The Devil’s Harmony (2019)
Everything I wanted to know about American high school, I learnt from the movies. Despite going to an ordinary high school in the North of England, a diet of American movies meant that I was more than well-versed in the worlds of jocks, nerds, cheerleaders and the rigid tribalism that makes up your average US school day. Dylan Holmes Williams’ The Devil’s Harmony takes some of these classic tropes of a US High School film (as well as a smattering of other genres) and suffuses it with a uniquely British sensibility.
Keira (Patsy Ferran) is your typical outcast at school, a pale faced Goth shunned by the ‘cool kids’ – in this case, those who play in the school squash team. But she has a little secret: her acapella group can put people to sleep – seemingly permanently – via the power of their singing. So this power is used to make those who have made her life a misery suffer. But handsome Connor (Leo Suter) throws a spanner in the works by wanting to leave the squash team and join her singing group. Will true love – and a good singing voice – conquer the social divide?
The Devil’s Harmony is typified by an understated sense of humour that shifts between different tones. For example, calling the ‘sleeping disease’ CUMS (or Cataclysmic Unrelenting Moribund Sleep) is enjoyably juvenile but there’s also a sharp sense of satire. When Keira complains about bullying, her teacher commends her with the back-handed “Well it’s very good of you to keep quiet about it,” a perfect line to illustrate the uselessness of authority figures in this world.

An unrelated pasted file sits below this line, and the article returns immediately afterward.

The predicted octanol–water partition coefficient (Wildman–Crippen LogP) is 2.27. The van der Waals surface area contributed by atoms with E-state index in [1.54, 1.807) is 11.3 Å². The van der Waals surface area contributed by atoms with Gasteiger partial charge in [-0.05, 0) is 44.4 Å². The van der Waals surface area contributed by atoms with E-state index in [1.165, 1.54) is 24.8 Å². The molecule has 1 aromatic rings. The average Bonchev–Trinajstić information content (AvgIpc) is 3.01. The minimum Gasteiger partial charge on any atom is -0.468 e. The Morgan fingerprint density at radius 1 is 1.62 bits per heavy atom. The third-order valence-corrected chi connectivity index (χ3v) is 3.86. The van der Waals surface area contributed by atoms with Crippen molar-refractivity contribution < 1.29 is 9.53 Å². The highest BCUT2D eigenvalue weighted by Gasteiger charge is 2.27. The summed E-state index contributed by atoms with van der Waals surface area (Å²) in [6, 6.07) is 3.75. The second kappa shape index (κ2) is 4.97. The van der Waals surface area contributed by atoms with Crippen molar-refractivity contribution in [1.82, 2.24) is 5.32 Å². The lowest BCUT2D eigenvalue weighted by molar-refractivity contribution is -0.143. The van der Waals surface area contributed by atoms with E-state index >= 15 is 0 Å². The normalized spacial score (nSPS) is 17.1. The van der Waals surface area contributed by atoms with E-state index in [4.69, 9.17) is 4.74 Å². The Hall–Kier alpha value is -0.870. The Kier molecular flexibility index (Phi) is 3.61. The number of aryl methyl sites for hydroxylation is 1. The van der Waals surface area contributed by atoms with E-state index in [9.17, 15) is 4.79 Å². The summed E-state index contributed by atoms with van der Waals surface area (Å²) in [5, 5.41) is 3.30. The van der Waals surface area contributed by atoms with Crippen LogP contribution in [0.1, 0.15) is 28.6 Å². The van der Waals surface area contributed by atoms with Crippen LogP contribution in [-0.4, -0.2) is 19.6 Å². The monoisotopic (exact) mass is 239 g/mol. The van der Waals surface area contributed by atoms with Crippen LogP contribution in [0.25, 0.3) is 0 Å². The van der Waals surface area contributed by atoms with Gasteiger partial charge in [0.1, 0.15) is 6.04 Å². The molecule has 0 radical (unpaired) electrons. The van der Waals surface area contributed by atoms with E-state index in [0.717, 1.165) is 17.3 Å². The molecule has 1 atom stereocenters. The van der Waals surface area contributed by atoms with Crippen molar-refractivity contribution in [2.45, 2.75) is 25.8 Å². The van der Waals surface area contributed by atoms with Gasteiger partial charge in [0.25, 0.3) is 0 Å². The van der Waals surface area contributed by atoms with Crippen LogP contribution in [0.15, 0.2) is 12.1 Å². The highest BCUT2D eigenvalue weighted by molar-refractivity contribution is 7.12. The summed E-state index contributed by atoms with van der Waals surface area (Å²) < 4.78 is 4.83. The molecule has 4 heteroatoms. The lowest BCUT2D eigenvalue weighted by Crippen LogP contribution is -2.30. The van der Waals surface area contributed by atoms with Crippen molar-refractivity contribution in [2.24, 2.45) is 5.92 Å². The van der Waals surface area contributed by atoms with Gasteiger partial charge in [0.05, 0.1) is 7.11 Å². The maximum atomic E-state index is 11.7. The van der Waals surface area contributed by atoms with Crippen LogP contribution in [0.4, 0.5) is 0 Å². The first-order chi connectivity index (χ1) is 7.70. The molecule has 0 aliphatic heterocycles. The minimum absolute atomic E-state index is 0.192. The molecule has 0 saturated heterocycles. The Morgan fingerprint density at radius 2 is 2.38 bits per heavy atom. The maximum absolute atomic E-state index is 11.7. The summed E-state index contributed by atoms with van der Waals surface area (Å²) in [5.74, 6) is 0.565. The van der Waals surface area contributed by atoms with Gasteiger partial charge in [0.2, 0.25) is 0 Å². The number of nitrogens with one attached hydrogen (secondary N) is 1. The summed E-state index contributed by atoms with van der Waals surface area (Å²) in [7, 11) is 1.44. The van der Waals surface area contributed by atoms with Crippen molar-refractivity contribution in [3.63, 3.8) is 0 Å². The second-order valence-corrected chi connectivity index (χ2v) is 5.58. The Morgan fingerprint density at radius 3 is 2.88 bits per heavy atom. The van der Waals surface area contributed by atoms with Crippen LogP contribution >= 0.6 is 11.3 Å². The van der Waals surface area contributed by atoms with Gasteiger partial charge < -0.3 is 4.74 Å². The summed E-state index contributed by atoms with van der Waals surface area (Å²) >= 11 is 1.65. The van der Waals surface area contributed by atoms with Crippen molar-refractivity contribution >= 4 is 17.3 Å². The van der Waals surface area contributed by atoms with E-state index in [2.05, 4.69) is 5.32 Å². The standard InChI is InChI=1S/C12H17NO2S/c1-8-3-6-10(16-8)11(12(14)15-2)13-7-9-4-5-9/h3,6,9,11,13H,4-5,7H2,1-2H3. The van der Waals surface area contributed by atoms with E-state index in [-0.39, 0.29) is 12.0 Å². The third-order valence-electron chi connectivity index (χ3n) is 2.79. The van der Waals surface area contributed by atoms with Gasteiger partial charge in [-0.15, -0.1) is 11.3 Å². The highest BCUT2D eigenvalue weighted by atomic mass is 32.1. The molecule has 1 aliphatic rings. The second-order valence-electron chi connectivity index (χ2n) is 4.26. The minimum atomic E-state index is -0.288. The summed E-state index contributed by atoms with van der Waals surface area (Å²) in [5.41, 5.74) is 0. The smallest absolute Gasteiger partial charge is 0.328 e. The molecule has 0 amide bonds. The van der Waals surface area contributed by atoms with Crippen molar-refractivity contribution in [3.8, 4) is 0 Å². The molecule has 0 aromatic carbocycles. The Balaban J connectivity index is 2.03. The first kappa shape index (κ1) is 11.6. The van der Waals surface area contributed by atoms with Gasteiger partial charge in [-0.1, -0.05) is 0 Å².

The final moments – which feature a surprising song – are also played for slight laughs but – for all its humour – the film has an earnestness that is affecting. This is partly due to a wonderful performance from Ferran. She’s physically striking – all dark Gothic looks contrasting with the crisp whites of the squash team – but she’s also joyously deadpan.
Williams’ direction is also strong and confident, with a number of set pieces that work wonderfully whilst packing a lot in within a scant 14 minute run time. Indeed, by rights The Devil’s Harmony should be a complete mess as it tries to pack in influences and ideas from the likes of Tim Burton, classic Hollywood musicals and much more. But this feels a completely controlled and contained piece of world building that doesn’t outstay it’s welcome.
There is also a sense of English ‘genteelness’ which works wonderfully when juxtaposed with the subject. A US school may be in fear of guns and violence. In the UK we’re afraid of the choir singing at us.
The horror trappings of The Devil’s Harmony have made it popular on the genre circuit but it has also found much favour in more traditional festivals and the film has already won many plaudits including the Jury Award for International Fiction at this year’s edition of Sundance. It’s well worth checking out as it’s not only a supremely entertaining piece of work but also marks Williams as a major talent to look out for in the future.
The Devil’s Harmony is now available to watch online as part of Sundance London. Go to https://london.sundance.org/ for more details.
Country: UKLanguage: English
Runtime: 14 mins
Director: Dylan Holmes Williams
Producer: Nathan Craig
Screenwriters: Jess O’Kane, Dylan Holmes Williams
Cinematographer: David Wright
Editor: Mdhamiri Á Nkemi
Co-Producer: Anthony Toma
Cast: Patsy Ferran, Leo Suter, Bobby Schofield, Guy Henry